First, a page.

Telling Hard Stories

Donors don’t always have allegiance to a specific charity which means you must compete for their attention and money in an information overloaded society.

This is where storytelling comes in. Stories are a great way to inspire action and spread your message. They can help you attract new supporters, donors and increase your reach. 

But what do you do if your story is not a soft sell – about children, the elderly or animals? Not every cause is created equal and some issues don’t get the attention because they don’t have appeal. Cute causes attract donors but often appeals for mental health, addiction, domestic violence, asylum seekers and ex-offenders face challenges.

Charities have an ability to create change and fight on behalf of people who don’t otherwise have a voice. Make your story about impact. It may not be a photogenic cause but tell your audience about the life and community changes that your work helps to bring about. If you are helping offenders, tell your story about the positive outcomes of your support for the offender’s children and families. Storybook Dads is a great example – the charity enables parents in prison to record a bedtime story for their children. The website images and stories concentrate on the children and the positive outcomes from staying connected to their incarcerated parent.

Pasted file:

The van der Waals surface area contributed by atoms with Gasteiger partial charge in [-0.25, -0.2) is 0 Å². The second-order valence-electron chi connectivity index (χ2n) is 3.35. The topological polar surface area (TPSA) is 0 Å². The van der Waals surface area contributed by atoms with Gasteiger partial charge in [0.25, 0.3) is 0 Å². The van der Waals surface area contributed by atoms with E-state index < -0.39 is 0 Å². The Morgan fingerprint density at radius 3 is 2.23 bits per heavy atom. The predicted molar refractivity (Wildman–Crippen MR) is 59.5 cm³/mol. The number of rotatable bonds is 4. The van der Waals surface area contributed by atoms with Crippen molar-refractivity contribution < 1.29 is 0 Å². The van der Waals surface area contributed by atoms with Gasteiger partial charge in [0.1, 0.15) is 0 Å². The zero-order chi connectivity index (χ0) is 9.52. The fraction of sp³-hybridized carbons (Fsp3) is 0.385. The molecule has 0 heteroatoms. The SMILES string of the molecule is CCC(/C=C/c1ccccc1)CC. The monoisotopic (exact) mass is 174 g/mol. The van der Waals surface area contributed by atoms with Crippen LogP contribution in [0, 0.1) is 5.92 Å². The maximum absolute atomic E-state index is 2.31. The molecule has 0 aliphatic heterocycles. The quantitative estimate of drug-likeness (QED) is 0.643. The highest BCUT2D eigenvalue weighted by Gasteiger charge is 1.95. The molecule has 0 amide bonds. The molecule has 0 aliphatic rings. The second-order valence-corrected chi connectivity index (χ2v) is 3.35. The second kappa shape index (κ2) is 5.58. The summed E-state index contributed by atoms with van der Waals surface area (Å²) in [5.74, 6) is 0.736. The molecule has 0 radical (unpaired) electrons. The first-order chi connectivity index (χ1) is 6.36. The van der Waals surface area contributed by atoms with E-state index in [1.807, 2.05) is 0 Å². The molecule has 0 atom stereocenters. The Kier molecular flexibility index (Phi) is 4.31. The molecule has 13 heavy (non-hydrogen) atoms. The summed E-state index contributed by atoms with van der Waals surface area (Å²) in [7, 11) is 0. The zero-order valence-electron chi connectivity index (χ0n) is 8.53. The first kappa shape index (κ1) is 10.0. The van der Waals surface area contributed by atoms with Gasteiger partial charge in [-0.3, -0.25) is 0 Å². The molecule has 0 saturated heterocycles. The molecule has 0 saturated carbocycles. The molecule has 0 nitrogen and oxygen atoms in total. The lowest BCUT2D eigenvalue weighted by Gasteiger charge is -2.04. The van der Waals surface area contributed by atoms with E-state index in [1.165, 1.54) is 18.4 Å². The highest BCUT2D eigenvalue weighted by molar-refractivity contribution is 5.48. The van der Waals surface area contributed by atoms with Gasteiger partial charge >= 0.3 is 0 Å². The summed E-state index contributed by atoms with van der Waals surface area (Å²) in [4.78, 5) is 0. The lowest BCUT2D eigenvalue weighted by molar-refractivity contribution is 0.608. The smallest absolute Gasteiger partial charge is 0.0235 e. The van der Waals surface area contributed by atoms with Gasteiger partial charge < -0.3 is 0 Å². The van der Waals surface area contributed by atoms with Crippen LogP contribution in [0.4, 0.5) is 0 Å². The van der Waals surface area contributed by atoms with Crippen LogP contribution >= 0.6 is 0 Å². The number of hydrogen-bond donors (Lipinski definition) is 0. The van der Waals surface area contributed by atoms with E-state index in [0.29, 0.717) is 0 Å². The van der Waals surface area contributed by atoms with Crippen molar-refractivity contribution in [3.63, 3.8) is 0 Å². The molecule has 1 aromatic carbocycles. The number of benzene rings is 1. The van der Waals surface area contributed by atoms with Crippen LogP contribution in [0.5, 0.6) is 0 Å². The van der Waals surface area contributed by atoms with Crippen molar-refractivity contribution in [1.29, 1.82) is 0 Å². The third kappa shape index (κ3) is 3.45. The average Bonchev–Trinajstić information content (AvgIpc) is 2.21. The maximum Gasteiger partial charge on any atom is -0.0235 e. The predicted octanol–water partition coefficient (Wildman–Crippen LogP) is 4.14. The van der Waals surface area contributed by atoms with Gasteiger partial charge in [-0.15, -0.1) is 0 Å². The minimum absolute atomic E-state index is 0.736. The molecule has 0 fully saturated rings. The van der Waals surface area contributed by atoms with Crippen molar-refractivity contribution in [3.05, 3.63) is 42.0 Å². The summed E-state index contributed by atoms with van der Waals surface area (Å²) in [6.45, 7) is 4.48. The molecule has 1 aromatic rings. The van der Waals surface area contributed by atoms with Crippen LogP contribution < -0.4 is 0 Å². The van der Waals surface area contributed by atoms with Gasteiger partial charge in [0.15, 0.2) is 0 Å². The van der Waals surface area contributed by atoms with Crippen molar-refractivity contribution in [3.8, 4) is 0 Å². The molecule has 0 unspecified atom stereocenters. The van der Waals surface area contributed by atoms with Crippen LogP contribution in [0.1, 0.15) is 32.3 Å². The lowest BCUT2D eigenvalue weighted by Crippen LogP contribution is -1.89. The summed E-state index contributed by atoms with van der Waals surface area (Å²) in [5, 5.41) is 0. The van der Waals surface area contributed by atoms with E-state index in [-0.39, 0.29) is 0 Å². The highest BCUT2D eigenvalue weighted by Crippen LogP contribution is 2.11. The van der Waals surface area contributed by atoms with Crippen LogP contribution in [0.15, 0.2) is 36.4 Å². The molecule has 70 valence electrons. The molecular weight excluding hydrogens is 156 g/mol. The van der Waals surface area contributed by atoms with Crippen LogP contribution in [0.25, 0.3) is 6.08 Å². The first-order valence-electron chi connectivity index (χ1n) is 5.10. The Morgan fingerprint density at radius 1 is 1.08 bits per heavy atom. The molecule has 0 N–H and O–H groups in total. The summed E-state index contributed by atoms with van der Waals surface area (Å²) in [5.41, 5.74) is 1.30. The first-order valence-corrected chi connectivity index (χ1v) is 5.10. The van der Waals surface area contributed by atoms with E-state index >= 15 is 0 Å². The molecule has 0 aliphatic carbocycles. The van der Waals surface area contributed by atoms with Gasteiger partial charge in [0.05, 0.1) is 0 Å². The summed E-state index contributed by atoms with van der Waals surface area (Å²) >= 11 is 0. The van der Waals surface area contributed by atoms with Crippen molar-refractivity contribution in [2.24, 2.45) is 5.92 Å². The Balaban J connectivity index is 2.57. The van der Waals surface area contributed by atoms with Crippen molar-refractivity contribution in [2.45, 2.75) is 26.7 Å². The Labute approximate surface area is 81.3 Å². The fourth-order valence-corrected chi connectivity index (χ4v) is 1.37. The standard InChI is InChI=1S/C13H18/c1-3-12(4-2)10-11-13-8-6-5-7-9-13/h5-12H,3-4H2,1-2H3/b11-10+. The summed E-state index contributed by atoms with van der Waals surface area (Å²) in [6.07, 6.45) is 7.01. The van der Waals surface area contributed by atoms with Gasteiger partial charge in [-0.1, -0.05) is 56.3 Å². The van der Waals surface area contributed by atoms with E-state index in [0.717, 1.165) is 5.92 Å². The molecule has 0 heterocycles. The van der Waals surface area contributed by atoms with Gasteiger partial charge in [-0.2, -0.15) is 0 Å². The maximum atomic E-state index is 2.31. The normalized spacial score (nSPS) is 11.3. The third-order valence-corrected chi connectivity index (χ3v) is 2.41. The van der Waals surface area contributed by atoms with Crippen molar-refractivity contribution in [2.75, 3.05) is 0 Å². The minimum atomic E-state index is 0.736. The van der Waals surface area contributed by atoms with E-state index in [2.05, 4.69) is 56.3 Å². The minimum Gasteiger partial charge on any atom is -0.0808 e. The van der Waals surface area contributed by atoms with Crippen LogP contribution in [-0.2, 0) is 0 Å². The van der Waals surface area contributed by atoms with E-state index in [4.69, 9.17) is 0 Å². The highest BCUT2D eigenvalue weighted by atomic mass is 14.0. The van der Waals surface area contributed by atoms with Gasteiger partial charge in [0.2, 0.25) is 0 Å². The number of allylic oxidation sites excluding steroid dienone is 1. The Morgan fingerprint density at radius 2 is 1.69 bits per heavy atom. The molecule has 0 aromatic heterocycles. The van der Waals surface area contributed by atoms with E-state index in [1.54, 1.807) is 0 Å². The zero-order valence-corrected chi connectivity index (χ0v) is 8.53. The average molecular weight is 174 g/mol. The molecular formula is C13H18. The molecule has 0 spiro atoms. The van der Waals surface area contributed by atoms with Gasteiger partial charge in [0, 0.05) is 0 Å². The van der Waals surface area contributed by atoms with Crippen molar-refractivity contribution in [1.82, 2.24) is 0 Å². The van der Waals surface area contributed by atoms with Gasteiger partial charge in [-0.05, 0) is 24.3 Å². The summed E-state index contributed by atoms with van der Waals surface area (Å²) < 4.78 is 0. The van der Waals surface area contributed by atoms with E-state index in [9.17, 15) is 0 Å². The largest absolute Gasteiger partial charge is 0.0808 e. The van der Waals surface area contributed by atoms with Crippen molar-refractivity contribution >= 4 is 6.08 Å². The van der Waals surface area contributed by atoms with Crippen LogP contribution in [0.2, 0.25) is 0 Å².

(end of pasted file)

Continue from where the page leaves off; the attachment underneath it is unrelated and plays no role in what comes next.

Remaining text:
‘For many families, these story discs are a lifeline, helping to heal rifts and build vital family relationships.  It shows the children they are loved and missed. It helps prisoners to feel valued as parents and gives them the opportunity to have a positive impact on their children’s lives.

Talking about a sensitive subject can help to normalise it and dispel myths. The more you talk about what your charity does and the impact of your work, the more solvable the problem seems. What would happened to your community if your charity didn’t tackle the unpopular cause? Encourage your supporters and volunteers to promote your organisation and give them the information to be able to do it with confidence. Give talks locally wherever possible – by giving your beneficiaries a voice it will make your charity more mainstream and acceptable. 

We shy away from telling stories about the hard truth and social stigmas make those vulnerable less likely to receive donations but aren’t these the groups that need it most?

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